Airbnb has been in the news a lot recently about racist hosts. The way the company works is that people list their homes or spare rooms on the site and then people “apply” to stay there for however long they need. Both the hosts and the guests create profiles through the website as a safety precaution. This draws the question of discrimination, however, because hosts have the ability to reject an applicant based on their race, gender, etc. unlike a traditional hotel. This is of increasing concern as Airbnb continues to grow in popularity over traditional accommodations.
One study, from Harvard Business School, shows that people are less likely to accept guests with African-American sounding names. Applicants with traditional African-American names were rejected 58% of the time compared to applicants with traditional white sounding names who were rejected 50% of the time.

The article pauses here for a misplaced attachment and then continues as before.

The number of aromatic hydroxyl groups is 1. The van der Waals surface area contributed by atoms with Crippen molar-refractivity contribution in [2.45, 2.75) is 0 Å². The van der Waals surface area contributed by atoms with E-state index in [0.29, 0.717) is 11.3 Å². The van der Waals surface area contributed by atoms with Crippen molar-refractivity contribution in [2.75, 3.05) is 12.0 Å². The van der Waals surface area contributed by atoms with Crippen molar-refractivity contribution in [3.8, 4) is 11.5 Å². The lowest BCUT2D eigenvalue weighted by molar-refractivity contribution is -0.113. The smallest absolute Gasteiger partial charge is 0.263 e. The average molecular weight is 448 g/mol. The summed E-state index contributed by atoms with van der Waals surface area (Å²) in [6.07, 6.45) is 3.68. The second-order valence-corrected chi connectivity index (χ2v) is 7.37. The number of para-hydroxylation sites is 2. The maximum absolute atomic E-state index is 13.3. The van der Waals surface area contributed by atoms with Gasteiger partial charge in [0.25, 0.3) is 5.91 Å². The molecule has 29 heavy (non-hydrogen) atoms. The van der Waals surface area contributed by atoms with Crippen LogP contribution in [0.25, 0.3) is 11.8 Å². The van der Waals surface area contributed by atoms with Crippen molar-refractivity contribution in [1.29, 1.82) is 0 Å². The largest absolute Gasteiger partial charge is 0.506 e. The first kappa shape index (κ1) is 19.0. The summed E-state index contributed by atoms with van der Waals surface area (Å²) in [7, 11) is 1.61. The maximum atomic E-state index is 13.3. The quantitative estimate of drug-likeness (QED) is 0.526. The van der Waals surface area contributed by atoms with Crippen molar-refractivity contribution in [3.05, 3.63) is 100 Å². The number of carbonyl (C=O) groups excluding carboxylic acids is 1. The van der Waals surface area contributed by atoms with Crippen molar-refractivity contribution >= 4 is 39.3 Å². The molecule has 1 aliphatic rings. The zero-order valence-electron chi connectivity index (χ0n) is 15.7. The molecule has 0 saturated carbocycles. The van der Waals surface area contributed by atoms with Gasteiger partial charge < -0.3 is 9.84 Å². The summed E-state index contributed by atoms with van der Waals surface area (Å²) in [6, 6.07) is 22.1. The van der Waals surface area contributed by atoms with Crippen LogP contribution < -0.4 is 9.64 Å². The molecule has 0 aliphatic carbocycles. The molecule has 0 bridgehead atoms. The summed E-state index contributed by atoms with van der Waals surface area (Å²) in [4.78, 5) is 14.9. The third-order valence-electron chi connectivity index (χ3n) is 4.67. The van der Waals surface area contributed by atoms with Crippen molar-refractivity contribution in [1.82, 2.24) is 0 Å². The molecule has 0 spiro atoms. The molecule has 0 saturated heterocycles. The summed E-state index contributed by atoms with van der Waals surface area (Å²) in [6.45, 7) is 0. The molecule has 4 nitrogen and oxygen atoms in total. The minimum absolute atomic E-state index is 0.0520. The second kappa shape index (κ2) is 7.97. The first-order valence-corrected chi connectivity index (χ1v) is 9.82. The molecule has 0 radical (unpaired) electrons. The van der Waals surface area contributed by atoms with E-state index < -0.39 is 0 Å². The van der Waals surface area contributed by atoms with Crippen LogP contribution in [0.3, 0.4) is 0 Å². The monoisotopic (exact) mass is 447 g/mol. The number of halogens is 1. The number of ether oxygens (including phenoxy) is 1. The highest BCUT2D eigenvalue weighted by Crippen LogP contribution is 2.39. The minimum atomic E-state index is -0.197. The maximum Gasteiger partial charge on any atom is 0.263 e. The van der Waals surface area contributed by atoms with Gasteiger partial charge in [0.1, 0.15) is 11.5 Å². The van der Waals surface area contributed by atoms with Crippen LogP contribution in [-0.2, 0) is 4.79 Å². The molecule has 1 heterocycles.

Airbnb has addressed the concerns saying, “Airbnb is one of the most open, trusted, diverse, transparent communities in the world. We respond quickly to any concerns raised by hosts or guests, and we have a zero-tolerance policy for discrimination on our platform.”
Although it’s illegal for hosts to discriminate guests based on their race, Airbnb can’t be held liable because they have policies in place and monitor the hosts. They can ban someone for discriminating, but they cannot change a person’s deep rooted beliefs.
There are two ways to use Airbnb. One is to stay within the social boundaries of racial segregation. The other is to embrace the opportunity of experiencing other cultures. Living in a predominantly white area, you have no choice but to be friends with only white people. There are very few opportunities to go into the home of a minority family. Airbnb opens what might be a natural opportunity to embrace the diversity.